Education & Gardening
The Monarch Lab provides an abundance of educational tools, workshops, and expertise through a variety of different programs aiming to promote and facilitate inquiry-based education through original curricula and research opportunities.
We offer curriculum guides for incorporating inquiry into the classroom as well as engaging students in outdoor activities. Additionally, our staff members hold workshops for classroom teachers, informal educators, and citizen science volunteers to inform them of how to best utilize these curricula in their learning environments. Lastly, we support schoolyard gardens through our Schoolyard Garden Grant program and by providing resources for use in installing the gardens and utilizing them in outdoor education and inquiry.
Sustainability means that we meet our needs without limiting the ability of future generations to meet their needs. -- Definition from "It's All Connected" by Wheeler, Wheeler and Church
Students often do not understand their needs and how these needs affect their environment. A better understanding of our environment should begin with a familiar environment. For students, their schoolyard is a place where they spend a lot of time but don’t often investigate. Even the most meager schoolyards in the city have communities that can be studied. The soil, lawn, trees and shrubs as well as the many arthropods that call these environments home can be the subjects of student inquiry and a means to understand the ecology of their schoolyard. When students understand the schoolyard as an environment capable of supporting life, concrete connections to larger ecosystems that we depend upon, for example ecosystems that supply our fresh water and food, can be made. We have protocols on the study of pollinators. Students investigate the pollinators in their schoolyards by comparing the number of insect visitors to different types of flowers. Connections to the human food supply can be made by highlighting agricultures dependence upon pollinators for successful crops.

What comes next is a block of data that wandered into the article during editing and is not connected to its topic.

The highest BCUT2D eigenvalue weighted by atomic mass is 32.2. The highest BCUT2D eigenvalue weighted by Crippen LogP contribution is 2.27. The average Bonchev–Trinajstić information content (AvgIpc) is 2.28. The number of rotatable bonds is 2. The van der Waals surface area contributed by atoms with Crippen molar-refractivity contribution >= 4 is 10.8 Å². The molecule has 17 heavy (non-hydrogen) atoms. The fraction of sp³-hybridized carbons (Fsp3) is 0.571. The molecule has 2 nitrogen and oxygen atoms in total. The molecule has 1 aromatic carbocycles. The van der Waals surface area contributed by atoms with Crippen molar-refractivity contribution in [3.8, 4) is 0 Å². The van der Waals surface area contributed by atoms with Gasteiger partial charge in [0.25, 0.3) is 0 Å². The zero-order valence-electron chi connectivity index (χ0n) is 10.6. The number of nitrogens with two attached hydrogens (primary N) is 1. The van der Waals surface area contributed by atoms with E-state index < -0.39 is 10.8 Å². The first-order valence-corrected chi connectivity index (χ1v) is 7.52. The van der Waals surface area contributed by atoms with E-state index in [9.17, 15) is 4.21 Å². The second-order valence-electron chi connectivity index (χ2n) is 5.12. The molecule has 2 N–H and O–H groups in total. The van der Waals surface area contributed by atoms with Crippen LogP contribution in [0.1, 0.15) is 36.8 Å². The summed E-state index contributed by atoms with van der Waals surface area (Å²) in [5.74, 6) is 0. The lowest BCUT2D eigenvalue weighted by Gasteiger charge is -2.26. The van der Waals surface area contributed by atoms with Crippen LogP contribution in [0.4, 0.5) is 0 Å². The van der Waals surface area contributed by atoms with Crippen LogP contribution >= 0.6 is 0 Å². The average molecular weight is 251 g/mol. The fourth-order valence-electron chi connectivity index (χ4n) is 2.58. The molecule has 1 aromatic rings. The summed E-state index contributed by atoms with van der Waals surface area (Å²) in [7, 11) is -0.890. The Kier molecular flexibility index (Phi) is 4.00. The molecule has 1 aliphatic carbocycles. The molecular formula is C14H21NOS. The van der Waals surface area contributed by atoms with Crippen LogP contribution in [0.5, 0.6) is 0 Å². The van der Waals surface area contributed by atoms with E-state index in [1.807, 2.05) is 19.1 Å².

Through curriculum and teacher professional development we create links between the schoolyard and the importance of the organisms living there. The lessons are designed to lead the student into conducting investigations of their own or to directly highlight a principle of sustainability. Each lesson contains information and examples that create frameworks which connect the human welfare and the environment as dependent upon one another.